Invisibility Shoes

Maryam Nabavinejad


For some newcomers in Canada, adopting a new life includes adopting a new look and attire. But there are many social and cultural codes of appearance, and they need to be translated. Sometimes shoes play a strong role in this journey of transformation, even a funny role. As I went down that road, the shape of my shoes changed, reflecting my experience. 


It is another morning of my first year of living here. It is cold outside of bed. I have to gather all my courage and ignore the cold breeze around my naked feet to get into the walk-in closet and stare at the racks of clothes and the few pairs of shoes that I brought with me to Canada. I need to find something to put on and get out. The problem is that I don’t know what. I have no clue what I look like or what I want to look like. I stare at piles of shirts and pants on the top shelf and a few pairs of dull black shoes on the floor and tell myself, “I did not come to Canada to dress in black!”

Back in Iran, that was all I wore. Long, loose, black coats and pants were my uniform. I had a couple of black scarves and shawls in different fabrics and sizes. Black linen shawls for daily errands were always handy. Black silk scarves with lamé borders were for a night out. Shoes were always modest and quiet, always black and always unattractive. My job as a reporter required me to stay out of the spotlight. As a female journalist, I very soon learned to stay even more in the shadows. That way, I could work with less trouble.

Here, in Canada, I have learned how to walk on ice and snow with a cup of hot coffee in hand. I step inside the subway car, get to a corner and start watching people. I need to observe, to discover and to swallow as much information as I can. I need to borrow a look, a look from someone like me. I study the people in the subway and try to guess what they do. How old are they? Which one is a journalist? Which one knows who won last year’s Nobel Prize for Literature? What do her shoes look like?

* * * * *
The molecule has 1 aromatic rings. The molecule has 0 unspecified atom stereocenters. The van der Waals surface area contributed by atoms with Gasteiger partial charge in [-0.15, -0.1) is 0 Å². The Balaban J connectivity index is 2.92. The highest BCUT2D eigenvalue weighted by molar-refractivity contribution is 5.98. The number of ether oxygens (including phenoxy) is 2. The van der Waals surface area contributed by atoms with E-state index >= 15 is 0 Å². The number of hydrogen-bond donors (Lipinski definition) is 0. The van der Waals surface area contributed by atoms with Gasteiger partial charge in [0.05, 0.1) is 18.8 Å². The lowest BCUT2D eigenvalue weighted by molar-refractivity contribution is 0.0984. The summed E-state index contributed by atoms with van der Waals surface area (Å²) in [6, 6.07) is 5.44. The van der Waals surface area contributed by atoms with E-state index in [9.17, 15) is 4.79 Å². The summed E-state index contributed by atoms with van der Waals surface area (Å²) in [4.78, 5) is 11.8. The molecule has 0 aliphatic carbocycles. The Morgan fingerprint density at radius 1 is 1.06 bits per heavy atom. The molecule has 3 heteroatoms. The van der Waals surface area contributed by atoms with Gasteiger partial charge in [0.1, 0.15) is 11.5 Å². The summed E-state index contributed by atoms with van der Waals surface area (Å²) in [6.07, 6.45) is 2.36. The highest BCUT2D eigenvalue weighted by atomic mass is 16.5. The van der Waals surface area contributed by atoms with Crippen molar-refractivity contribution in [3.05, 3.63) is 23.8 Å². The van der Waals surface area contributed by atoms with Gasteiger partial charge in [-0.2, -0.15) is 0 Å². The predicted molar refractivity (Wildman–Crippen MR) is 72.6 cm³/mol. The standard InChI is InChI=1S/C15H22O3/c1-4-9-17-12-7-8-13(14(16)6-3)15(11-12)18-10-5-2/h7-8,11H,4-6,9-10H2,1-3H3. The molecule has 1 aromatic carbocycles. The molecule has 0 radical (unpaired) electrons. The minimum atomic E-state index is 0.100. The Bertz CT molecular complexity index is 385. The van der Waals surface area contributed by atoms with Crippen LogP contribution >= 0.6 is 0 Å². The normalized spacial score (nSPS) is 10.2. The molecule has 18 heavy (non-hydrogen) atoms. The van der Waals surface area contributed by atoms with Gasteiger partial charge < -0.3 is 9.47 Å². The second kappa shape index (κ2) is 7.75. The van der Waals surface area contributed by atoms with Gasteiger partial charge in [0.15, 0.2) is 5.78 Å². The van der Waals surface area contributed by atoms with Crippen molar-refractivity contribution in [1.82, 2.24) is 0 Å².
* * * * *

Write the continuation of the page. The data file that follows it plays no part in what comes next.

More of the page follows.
To my surprise, people wear similar shoes: the square-toed, the artificial leather, the roomy round-toe loafers, the chunky boots. Their shoes are all rugged and salt-stained. Maybe to make them more affordable, the shoes’ leather has been cut and stitched in many angles. Their hefty soles make them reliable on slippery roads. I go with the crowd. I buy a pair of square-toed loafers in “taupe distressed.” That is how the smiling lady in the store describes them. I am not even sure if I like them. But putting them on, I realize there is even enough room for my thick, warm socks. They are dull and won’t budge if I accidentally put my feet on a watery chunk of dirty snow. Walking in them brings another discovery: they pick up less salt from frozen streets.

And I notice something else that makes them appealing. I can hide my newcomer’s sense of insecurity behind their rough look. They make me like everybody else in the crowd, which is liberating. I can pretend I have been around for a while. Those shoes buy me some time until I figure out what I am going to be in the new life. They are my invisibility shoes.

One day I see Ellen DeGeneres on TV. I don’t like her boring jokes, but I like her look. I decide to borrow it. She wears shoes similar to mine. I shave my head and put on chandelier earrings. A friend politely advises me that I am sending confusing messages. Nothing wrong with the message, except that it is not true. I learn that even the free world has its own set of rules and prejudices. I cannot make my hair grow faster, so I abandon the square-toed shoes.

I walk to every corner of the city, sometimes in the wrong shoes for the occasion. I gradually find the places I have to go and meet the people I have to know. While talking to them, I still have my accent, like the desire that I have kept for square-toe loafers. I find a pair of shoes with the right accent. They don’t have the sharp right angles of the previous ones. But their slightly softer edges on each side denounce conformity. They walk the path with me.

MARYAM NABAVINEJAD migrated to Canada from Iran 11 years ago. She is a blogger and is launching an internet-based radio for Persian speakers of GTA.

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